Derek Scarbro, executive director of the West Virginia Democratic Party, said, "The Coal Association thought this was a reasonable thing to do. I find it hard to believe that a Republican organization is blasting legislation that had a lot of Republicans supporting it."
Facemyer also mentioned a previous ad supporting Maloney that attacked OPEB legislation passed by the Legislature earlier this year. Facemyer also supported that legislation.
The "Other Post Employment Benefits" bill seeks to control non-pension payments to retired state workers and public school teachers, payments such as health-care benefits.
Featuring two quacking ducks, the narrator of the RGA ad says, "What's that old saying? If it looks like a duck and quacks like a duck ...
"Earl Ray Tomblin's plan for state retirees' health care sure does looks like another plan we've seen: Obamacare -- Obama's plan for bureaucrats in charge of seniors' health care. ... A duck is a duck."
The ad shows Tomblin standing in water while an image of President Barack Obama rises up on the right. Obamacare is then compared to OPEB.
Facemyer said, "OPEB got us on track to pay off some debts to protect our retired workers. I had no idea it would turn out to be part of Obamacare. Some people do whatever it takes to be elected. It doesn't have to be true. That is what is wrong with our political process."
The OPEB bill passed the Senate unanimously and the House of Delegates by an 83-17 majority. The majority of Republican legislators supported it.
When asked about the OPEB ad, Wimer responded, "Barack Obama raised money for his Washington political allies who spent millions last year to run a false and negative campaign against Bill Maloney and his history of creating West Virginia jobs.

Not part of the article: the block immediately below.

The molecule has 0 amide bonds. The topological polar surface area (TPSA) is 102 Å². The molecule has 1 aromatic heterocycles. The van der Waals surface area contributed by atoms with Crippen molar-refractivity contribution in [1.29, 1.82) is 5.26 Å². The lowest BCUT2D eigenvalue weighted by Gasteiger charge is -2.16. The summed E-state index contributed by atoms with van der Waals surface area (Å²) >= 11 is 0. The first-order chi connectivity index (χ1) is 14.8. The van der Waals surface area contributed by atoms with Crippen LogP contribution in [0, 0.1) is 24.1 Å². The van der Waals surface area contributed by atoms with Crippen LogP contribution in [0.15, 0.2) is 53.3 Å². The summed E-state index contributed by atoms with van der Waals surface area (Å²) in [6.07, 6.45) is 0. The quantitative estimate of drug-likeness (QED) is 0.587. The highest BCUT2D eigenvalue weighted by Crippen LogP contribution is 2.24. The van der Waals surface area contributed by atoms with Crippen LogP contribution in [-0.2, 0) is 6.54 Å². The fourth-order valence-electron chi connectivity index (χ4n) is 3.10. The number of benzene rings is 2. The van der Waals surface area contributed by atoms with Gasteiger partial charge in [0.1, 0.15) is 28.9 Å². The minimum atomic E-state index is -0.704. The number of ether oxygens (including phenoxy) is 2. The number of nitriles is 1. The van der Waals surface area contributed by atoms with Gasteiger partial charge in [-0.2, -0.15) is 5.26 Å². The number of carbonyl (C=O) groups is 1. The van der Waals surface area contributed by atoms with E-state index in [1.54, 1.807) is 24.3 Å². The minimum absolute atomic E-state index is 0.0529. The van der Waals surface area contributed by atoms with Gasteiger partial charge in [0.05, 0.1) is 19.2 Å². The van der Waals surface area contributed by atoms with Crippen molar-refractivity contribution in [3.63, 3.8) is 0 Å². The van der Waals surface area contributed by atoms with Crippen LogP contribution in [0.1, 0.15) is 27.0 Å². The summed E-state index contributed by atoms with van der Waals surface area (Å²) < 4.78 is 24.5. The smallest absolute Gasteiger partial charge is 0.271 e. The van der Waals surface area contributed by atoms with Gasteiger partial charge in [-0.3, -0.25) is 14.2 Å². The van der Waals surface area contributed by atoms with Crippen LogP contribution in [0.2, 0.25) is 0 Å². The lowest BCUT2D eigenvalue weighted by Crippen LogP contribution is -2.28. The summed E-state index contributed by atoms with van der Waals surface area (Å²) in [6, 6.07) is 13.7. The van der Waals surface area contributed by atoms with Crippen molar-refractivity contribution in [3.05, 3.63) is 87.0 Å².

"Their smear campaign was so dishonest that an independent group labeled it 'one of the most dishonest campaigns this year' and they were forced to pull some ads off the air for being misleading.
"This year, Obama's political allies are back with a vengeance, and they are trying to cover up Earl Ray's failed record that has resulted in fewer jobs, more corruption, and more wasteful spending," Wimer said. "Earl Ray Tomblin's allegiance to Obama and his Washington political allies should come as a surprise to no one."
Puccio said the OPEB bill is "widely supported by editorial boards across the state. County boards of education also support it heavily.
"It made West Virginia the first state in the nation to address this long-term debt that every state has," Puccio said.
The OPEB bill includes a provision eliminating state-subsidized health care coverage for any employee who was hired after July 1, 2010.
Commenting on the OPEB bill, Schrimpf said that, "Republicans offered amendments to the legislation that did not get passed by the Democrats when they voted for the overall package.
"Tomblin could have had his party make reforms he wanted to make without including Obamacare-like provisions. Republicans tried to strip them out, but were not able to do it."